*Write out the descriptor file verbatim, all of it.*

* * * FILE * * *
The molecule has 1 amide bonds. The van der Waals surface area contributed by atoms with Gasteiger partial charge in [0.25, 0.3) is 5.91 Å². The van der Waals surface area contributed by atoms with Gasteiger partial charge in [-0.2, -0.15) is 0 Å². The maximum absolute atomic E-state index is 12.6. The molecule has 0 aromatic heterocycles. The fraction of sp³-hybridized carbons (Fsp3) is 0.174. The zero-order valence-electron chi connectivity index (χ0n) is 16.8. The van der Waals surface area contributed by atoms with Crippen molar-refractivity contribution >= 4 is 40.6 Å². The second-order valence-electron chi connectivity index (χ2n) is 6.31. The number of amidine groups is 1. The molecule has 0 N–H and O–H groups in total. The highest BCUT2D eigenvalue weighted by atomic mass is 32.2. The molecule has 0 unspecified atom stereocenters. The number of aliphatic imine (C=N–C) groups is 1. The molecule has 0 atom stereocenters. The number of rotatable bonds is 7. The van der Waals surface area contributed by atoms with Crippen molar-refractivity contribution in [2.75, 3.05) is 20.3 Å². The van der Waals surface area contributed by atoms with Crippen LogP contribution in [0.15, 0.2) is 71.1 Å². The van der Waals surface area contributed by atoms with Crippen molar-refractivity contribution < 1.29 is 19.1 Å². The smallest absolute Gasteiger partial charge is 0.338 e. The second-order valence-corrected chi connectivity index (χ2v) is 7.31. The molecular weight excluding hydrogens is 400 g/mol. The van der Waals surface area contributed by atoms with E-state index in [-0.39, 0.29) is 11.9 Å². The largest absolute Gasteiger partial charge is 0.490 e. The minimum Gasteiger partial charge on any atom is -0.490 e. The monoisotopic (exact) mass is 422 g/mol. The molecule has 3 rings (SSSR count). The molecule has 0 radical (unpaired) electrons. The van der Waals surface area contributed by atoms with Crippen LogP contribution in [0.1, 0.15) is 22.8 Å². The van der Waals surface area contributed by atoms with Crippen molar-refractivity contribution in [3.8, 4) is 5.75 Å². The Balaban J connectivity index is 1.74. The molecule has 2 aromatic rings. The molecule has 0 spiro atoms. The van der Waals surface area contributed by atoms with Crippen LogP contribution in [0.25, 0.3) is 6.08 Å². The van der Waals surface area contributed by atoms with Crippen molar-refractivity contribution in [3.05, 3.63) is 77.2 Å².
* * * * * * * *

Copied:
The molecule has 1 amide bonds. The van der Waals surface area contributed by atoms with Gasteiger partial charge in [0.25, 0.3) is 5.91 Å². The van der Waals surface area contributed by atoms with Gasteiger partial charge in [-0.2, -0.15) is 0 Å². The maximum absolute atomic E-state index is 12.6. The molecule has 0 aromatic heterocycles. The fraction of sp³-hybridized carbons (Fsp3) is 0.174. The zero-order valence-electron chi connectivity index (χ0n) is 16.8. The van der Waals surface area contributed by atoms with Crippen molar-refractivity contribution >= 4 is 40.6 Å². The second-order valence-electron chi connectivity index (χ2n) is 6.31. The number of amidine groups is 1. The molecule has 0 N–H and O–H groups in total. The highest BCUT2D eigenvalue weighted by atomic mass is 32.2. The molecule has 0 unspecified atom stereocenters. The number of aliphatic imine (C=N–C) groups is 1. The molecule has 0 atom stereocenters. The number of rotatable bonds is 7. The van der Waals surface area contributed by atoms with Crippen molar-refractivity contribution in [2.75, 3.05) is 20.3 Å². The van der Waals surface area contributed by atoms with Crippen LogP contribution in [0.15, 0.2) is 71.1 Å². The van der Waals surface area contributed by atoms with Crippen molar-refractivity contribution < 1.29 is 19.1 Å². The smallest absolute Gasteiger partial charge is 0.338 e. The second-order valence-corrected chi connectivity index (χ2v) is 7.31. The molecular weight excluding hydrogens is 400 g/mol. The van der Waals surface area contributed by atoms with E-state index in [-0.39, 0.29) is 11.9 Å². The largest absolute Gasteiger partial charge is 0.490 e. The minimum Gasteiger partial charge on any atom is -0.490 e. The monoisotopic (exact) mass is 422 g/mol. The molecule has 3 rings (SSSR count). The molecule has 0 radical (unpaired) electrons. The van der Waals surface area contributed by atoms with Crippen LogP contribution in [0.1, 0.15) is 22.8 Å². The van der Waals surface area contributed by atoms with Crippen molar-refractivity contribution in [3.8, 4) is 5.75 Å². The Balaban J connectivity index is 1.74. The molecule has 2 aromatic rings. The molecule has 0 spiro atoms. The van der Waals surface area contributed by atoms with Crippen LogP contribution in [0.25, 0.3) is 6.08 Å². The van der Waals surface area contributed by atoms with Crippen molar-refractivity contribution in [3.05, 3.63) is 77.2 Å².